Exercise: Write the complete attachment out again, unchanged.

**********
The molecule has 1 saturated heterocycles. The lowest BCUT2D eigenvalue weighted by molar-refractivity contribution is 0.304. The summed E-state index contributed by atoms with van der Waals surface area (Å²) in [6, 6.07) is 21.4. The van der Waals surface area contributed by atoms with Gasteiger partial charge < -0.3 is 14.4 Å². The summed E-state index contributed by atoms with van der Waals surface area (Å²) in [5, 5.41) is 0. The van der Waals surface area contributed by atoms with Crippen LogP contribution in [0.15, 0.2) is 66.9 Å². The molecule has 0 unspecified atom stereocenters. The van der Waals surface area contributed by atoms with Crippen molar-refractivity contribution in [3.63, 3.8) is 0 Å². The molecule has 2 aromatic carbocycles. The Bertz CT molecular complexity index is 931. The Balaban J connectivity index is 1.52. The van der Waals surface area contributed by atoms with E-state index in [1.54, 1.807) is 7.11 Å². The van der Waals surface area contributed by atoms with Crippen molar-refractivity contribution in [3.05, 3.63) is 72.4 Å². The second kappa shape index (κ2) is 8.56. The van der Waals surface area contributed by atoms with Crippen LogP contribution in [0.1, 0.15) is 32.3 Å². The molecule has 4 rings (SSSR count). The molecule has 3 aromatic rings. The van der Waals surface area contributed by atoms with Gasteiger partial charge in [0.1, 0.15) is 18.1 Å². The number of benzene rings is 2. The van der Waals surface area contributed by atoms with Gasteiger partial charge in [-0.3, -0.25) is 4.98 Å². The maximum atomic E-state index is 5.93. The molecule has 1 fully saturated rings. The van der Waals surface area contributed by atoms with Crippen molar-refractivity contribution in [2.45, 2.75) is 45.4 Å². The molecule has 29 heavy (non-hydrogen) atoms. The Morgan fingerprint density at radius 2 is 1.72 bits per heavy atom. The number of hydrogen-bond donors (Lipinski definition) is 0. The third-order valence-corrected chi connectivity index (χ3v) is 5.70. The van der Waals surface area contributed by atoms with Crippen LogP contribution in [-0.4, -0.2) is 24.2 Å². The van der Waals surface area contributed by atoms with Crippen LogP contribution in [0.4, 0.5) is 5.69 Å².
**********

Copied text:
The molecule has 1 saturated heterocycles. The lowest BCUT2D eigenvalue weighted by molar-refractivity contribution is 0.304. The summed E-state index contributed by atoms with van der Waals surface area (Å²) in [6, 6.07) is 21.4. The van der Waals surface area contributed by atoms with Gasteiger partial charge < -0.3 is 14.4 Å². The summed E-state index contributed by atoms with van der Waals surface area (Å²) in [5, 5.41) is 0. The van der Waals surface area contributed by atoms with Crippen LogP contribution in [0.15, 0.2) is 66.9 Å². The molecule has 0 unspecified atom stereocenters. The van der Waals surface area contributed by atoms with Crippen molar-refractivity contribution in [3.63, 3.8) is 0 Å². The molecule has 2 aromatic carbocycles. The Bertz CT molecular complexity index is 931. The Balaban J connectivity index is 1.52. The van der Waals surface area contributed by atoms with E-state index in [1.54, 1.807) is 7.11 Å². The van der Waals surface area contributed by atoms with Crippen molar-refractivity contribution in [3.05, 3.63) is 72.4 Å². The second kappa shape index (κ2) is 8.56. The van der Waals surface area contributed by atoms with Crippen LogP contribution in [0.1, 0.15) is 32.3 Å². The molecule has 4 rings (SSSR count). The molecule has 3 aromatic rings. The van der Waals surface area contributed by atoms with Gasteiger partial charge in [0.1, 0.15) is 18.1 Å². The number of benzene rings is 2. The van der Waals surface area contributed by atoms with Gasteiger partial charge in [-0.3, -0.25) is 4.98 Å². The maximum atomic E-state index is 5.93. The molecule has 1 fully saturated rings. The van der Waals surface area contributed by atoms with Crippen molar-refractivity contribution in [2.45, 2.75) is 45.4 Å². The molecule has 29 heavy (non-hydrogen) atoms. The Morgan fingerprint density at radius 2 is 1.72 bits per heavy atom. The number of hydrogen-bond donors (Lipinski definition) is 0. The third-order valence-corrected chi connectivity index (χ3v) is 5.70. The van der Waals surface area contributed by atoms with Crippen LogP contribution in [-0.4, -0.2) is 24.2 Å². The van der Waals surface area contributed by atoms with Crippen LogP contribution in [0.4, 0.5) is 5.69 Å².